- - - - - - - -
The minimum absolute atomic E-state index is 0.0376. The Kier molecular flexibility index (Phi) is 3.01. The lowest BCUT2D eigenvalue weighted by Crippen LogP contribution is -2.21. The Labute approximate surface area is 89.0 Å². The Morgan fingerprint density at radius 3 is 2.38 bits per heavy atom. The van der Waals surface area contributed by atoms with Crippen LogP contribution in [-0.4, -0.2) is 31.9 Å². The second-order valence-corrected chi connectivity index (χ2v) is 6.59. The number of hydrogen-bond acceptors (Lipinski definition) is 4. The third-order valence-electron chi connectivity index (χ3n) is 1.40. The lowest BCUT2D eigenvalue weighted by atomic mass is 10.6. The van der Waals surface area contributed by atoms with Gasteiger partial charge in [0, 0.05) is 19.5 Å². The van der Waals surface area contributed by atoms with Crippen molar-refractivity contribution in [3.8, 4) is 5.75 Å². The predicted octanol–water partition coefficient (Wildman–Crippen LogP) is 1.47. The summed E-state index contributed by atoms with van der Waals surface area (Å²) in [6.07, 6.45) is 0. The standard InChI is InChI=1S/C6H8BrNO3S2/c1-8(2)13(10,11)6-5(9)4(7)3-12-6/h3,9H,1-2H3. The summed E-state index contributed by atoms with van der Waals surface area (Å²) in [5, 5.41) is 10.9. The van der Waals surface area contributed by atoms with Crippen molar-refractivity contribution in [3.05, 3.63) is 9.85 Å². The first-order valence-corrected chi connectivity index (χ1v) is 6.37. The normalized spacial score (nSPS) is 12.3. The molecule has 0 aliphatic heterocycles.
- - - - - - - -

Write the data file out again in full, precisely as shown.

The minimum absolute atomic E-state index is 0.0376. The Kier molecular flexibility index (Phi) is 3.01. The lowest BCUT2D eigenvalue weighted by Crippen LogP contribution is -2.21. The Labute approximate surface area is 89.0 Å². The Morgan fingerprint density at radius 3 is 2.38 bits per heavy atom. The van der Waals surface area contributed by atoms with Crippen LogP contribution in [-0.4, -0.2) is 31.9 Å². The second-order valence-corrected chi connectivity index (χ2v) is 6.59. The number of hydrogen-bond acceptors (Lipinski definition) is 4. The third-order valence-electron chi connectivity index (χ3n) is 1.40. The lowest BCUT2D eigenvalue weighted by atomic mass is 10.6. The van der Waals surface area contributed by atoms with Gasteiger partial charge in [0, 0.05) is 19.5 Å². The van der Waals surface area contributed by atoms with Crippen molar-refractivity contribution in [3.8, 4) is 5.75 Å². The predicted octanol–water partition coefficient (Wildman–Crippen LogP) is 1.47. The summed E-state index contributed by atoms with van der Waals surface area (Å²) in [6.07, 6.45) is 0. The standard InChI is InChI=1S/C6H8BrNO3S2/c1-8(2)13(10,11)6-5(9)4(7)3-12-6/h3,9H,1-2H3. The summed E-state index contributed by atoms with van der Waals surface area (Å²) in [5, 5.41) is 10.9. The van der Waals surface area contributed by atoms with Crippen molar-refractivity contribution in [3.05, 3.63) is 9.85 Å². The first-order valence-corrected chi connectivity index (χ1v) is 6.37. The normalized spacial score (nSPS) is 12.3. The molecule has 0 aliphatic heterocycles.